, especially on a small lot with limited time, are probably more serious than errors in the models.
If you don't LIKE modeling stuff and you just like to go outside and experiment, that's great! Do it! But don't be excessively skeptical of modeling in general. Be careful and test things, but don't assume that models can't describe reality when done well. They can. And don't assume that measurements
are free of errors and problems. Measurements also have a set of strong assumptions and antenna interactions can be a SERIOUS problem. Measurements can generate nonsense just as much as models can. Maybe more. People will argue that their 80m double bazooka is 18dB better than their 80m dipole, and then you find out they hung up the two antennas about 0.2 wavelength apart and therefore built themselves a wire beam... and really that 18dB is just 10dB because of an "S-unit" assumption. People will sometimes invent things out of thin air when their measurements show one antenna to be surprisingly better than another. They thank their good luck and move on, firmly believing their mistake was a result of a good measurement.
Don't get me wrong: real-world measurements are very important. They're very satisfying and make you feel good about your antenna. They're important checks for modelers. But they're very messy and error-prone, and if you want to ACTUALLY know things to within a few dB it is very difficult and time consuming. If you don't do the difficult and time-consuming part and you don't give enough space between antennas, you're just fooling yourself. Richard Feynman put it well in talking about science in general:
The first principle is that you must not fool yourself and you are the easiest person to fool.
Honestly, the hams I trust most to know how antennas work are people who model things and then make sure that those things get measured, and then think really hard about any differences. Models help tell you what you're doing wrong with your measurements and measurements help tell you what you're doing wrong with your models. So people who do both are constantly "checking their work" in a way that ensures they don't fool themselves.
Other people who FULLY trust anything NEC programs say without even doing the self-consistency checks are fooling themselves. And people who "measure" two tightly coupled antennas, who assume that 6dB per S-unit is a universal truth, and people who do a couple spot check "measurements" and call it a day are also fooling themselves.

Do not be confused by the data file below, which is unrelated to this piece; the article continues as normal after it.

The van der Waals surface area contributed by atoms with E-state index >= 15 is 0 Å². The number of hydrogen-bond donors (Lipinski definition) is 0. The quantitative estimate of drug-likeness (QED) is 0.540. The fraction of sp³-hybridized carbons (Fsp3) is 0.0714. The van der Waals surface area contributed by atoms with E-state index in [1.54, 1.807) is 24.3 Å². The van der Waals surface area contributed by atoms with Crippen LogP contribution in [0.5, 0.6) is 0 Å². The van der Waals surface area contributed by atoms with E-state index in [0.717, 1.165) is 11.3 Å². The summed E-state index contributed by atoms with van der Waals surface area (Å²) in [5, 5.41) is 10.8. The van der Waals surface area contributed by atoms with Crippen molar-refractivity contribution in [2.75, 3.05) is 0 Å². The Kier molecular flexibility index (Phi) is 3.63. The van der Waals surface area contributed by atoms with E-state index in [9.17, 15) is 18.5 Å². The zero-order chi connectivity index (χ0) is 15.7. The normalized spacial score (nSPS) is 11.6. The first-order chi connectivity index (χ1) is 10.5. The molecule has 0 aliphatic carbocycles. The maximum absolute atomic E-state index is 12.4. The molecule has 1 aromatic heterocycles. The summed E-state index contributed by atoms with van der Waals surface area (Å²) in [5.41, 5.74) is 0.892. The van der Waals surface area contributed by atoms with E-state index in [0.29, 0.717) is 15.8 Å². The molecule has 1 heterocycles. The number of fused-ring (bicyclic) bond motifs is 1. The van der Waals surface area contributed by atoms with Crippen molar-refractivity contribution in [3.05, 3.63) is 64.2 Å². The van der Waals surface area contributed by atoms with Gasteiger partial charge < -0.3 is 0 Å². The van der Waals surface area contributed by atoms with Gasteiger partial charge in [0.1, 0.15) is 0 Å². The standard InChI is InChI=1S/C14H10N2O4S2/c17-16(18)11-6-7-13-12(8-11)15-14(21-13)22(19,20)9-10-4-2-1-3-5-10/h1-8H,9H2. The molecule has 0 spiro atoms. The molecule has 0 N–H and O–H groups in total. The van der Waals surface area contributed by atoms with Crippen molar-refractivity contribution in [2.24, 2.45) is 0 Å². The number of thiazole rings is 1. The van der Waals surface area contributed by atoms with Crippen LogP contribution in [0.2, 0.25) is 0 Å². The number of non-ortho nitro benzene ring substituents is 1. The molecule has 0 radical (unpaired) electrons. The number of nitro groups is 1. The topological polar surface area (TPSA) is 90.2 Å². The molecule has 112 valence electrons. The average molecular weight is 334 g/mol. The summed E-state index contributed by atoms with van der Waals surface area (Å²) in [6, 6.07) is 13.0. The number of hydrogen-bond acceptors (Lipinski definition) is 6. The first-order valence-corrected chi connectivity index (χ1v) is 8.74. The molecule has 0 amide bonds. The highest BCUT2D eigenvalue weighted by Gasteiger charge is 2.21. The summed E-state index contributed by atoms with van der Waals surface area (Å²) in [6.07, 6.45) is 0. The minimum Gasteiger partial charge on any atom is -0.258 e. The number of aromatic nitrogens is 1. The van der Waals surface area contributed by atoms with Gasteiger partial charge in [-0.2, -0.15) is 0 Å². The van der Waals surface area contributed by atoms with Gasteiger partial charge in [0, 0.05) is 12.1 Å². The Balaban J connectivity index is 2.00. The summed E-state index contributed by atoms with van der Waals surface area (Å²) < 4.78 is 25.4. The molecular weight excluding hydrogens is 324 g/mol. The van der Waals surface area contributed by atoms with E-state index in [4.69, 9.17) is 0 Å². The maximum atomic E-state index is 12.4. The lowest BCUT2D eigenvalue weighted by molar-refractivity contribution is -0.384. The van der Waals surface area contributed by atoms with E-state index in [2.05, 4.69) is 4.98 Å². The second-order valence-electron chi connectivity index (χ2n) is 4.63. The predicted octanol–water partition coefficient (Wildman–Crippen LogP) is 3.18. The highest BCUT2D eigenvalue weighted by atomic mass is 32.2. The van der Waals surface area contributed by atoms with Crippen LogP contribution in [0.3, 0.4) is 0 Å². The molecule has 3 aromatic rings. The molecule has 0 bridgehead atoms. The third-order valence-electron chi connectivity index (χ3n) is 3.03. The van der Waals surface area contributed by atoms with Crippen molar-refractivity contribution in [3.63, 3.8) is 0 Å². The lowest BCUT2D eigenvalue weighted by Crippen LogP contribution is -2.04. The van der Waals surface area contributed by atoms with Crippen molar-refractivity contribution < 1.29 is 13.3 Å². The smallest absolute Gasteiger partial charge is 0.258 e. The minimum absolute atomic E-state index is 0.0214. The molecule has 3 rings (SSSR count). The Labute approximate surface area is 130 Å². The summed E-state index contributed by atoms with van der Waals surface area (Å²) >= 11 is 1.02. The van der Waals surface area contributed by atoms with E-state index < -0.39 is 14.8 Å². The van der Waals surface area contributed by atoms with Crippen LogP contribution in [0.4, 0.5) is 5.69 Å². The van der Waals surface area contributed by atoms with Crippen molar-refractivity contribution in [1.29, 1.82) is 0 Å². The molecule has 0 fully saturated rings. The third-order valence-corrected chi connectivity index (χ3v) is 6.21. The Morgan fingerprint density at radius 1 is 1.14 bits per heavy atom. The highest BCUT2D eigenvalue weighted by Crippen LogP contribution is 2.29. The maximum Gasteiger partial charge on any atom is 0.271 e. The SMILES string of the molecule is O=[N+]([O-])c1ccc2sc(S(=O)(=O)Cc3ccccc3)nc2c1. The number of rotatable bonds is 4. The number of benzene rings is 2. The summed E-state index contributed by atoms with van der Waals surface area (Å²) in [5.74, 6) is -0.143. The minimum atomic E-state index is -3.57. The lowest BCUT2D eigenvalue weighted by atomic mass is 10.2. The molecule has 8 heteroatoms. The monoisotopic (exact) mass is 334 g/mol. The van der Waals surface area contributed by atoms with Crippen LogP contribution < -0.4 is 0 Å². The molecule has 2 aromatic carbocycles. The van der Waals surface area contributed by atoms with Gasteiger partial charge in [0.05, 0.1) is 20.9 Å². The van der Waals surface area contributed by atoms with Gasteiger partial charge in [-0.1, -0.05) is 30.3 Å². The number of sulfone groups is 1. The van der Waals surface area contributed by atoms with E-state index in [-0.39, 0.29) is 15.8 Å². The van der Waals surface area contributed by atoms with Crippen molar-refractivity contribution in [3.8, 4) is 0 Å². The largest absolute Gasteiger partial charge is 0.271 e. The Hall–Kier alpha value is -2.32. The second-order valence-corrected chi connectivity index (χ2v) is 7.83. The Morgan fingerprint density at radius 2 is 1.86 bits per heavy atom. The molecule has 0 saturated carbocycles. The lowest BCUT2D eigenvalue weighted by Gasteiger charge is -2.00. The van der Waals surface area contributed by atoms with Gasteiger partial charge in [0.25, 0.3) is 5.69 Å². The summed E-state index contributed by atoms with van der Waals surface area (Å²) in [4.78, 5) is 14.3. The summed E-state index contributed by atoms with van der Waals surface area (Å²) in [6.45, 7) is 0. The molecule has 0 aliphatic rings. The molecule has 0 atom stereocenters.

at the same time they seem to limit this generation of engineers from thinking outside the Box.
What box do you want people to think outside of? Professional engineers have full three-dimensional finite element software that solves Maxwell's equations for anything. And if you're thinking of thinking outside the box of established electromagnetic theory
you've got a huge body of work to overcome. We have tested the heck out of electromagnetic theory. It is simply an excellent predictor of how electromagnetic fields behave. As with any scientific "fact," classical electromagnetic theory is subject to change as we discover new things. But those new things will come from subtle and exotic experiments that cost millions of dollars. There will be no antenna breakthroughs based on someone discovering new physics
in their backyards. Anyone who says they have "new physics" on their side is either trying to sell you something or really fooling themselves or both.
There are lots of new ways to use the established physics (like metamaterials), but many of those really
need computers to search for good, weird designs in the infinity of possible antenna designs. It is possible to luck on to a good weird design in your backyard. I won't deny that. But then you really have to make sure it's as good as it seems, and that requires more testing than most people do. People are scared of having their "innovation" debunked. But it's not an innovation unless it stands up to serious attempts to show that it's NOT an innovation.